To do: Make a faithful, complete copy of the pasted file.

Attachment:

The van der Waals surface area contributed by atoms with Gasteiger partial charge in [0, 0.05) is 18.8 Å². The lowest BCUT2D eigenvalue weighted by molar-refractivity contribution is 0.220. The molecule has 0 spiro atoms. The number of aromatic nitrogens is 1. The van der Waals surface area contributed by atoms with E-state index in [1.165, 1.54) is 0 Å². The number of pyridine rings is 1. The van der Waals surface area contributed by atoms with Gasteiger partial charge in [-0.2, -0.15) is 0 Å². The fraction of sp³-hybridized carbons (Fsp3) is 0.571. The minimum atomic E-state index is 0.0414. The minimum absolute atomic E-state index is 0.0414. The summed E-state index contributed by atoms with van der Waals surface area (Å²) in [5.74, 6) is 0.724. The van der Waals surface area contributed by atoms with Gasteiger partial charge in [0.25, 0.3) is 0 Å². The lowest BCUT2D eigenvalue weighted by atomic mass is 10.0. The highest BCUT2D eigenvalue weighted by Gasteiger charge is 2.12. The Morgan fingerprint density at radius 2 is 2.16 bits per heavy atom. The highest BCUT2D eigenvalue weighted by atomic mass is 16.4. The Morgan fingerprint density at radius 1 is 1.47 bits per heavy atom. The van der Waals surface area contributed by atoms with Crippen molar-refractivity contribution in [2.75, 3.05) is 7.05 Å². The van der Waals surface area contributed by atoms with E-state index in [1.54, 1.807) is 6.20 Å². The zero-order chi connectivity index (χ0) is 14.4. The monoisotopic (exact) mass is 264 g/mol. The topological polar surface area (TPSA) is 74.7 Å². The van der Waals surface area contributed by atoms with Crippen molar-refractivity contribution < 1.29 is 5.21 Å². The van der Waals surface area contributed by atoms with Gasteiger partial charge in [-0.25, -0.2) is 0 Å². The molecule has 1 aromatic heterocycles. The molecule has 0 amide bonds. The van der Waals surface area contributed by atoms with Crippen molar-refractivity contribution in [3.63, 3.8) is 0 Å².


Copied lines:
The van der Waals surface area contributed by atoms with Gasteiger partial charge in [0, 0.05) is 18.8 Å². The lowest BCUT2D eigenvalue weighted by molar-refractivity contribution is 0.220. The molecule has 0 spiro atoms. The number of aromatic nitrogens is 1. The van der Waals surface area contributed by atoms with E-state index in [1.165, 1.54) is 0 Å². The number of pyridine rings is 1. The van der Waals surface area contributed by atoms with Gasteiger partial charge in [-0.2, -0.15) is 0 Å². The fraction of sp³-hybridized carbons (Fsp3) is 0.571. The minimum atomic E-state index is 0.0414. The minimum absolute atomic E-state index is 0.0414. The summed E-state index contributed by atoms with van der Waals surface area (Å²) in [5.74, 6) is 0.724. The van der Waals surface area contributed by atoms with Gasteiger partial charge in [0.25, 0.3) is 0 Å². The lowest BCUT2D eigenvalue weighted by atomic mass is 10.0. The highest BCUT2D eigenvalue weighted by Gasteiger charge is 2.12. The Morgan fingerprint density at radius 2 is 2.16 bits per heavy atom. The highest BCUT2D eigenvalue weighted by atomic mass is 16.4. The Morgan fingerprint density at radius 1 is 1.47 bits per heavy atom. The van der Waals surface area contributed by atoms with Crippen molar-refractivity contribution in [2.75, 3.05) is 7.05 Å². The van der Waals surface area contributed by atoms with E-state index in [1.54, 1.807) is 6.20 Å². The zero-order chi connectivity index (χ0) is 14.4. The monoisotopic (exact) mass is 264 g/mol. The topological polar surface area (TPSA) is 74.7 Å². The van der Waals surface area contributed by atoms with Crippen molar-refractivity contribution < 1.29 is 5.21 Å². The van der Waals surface area contributed by atoms with Gasteiger partial charge in [-0.25, -0.2) is 0 Å². The molecule has 1 aromatic heterocycles. The molecule has 0 amide bonds. The van der Waals surface area contributed by atoms with Crippen molar-refractivity contribution in [3.63, 3.8) is 0 Å².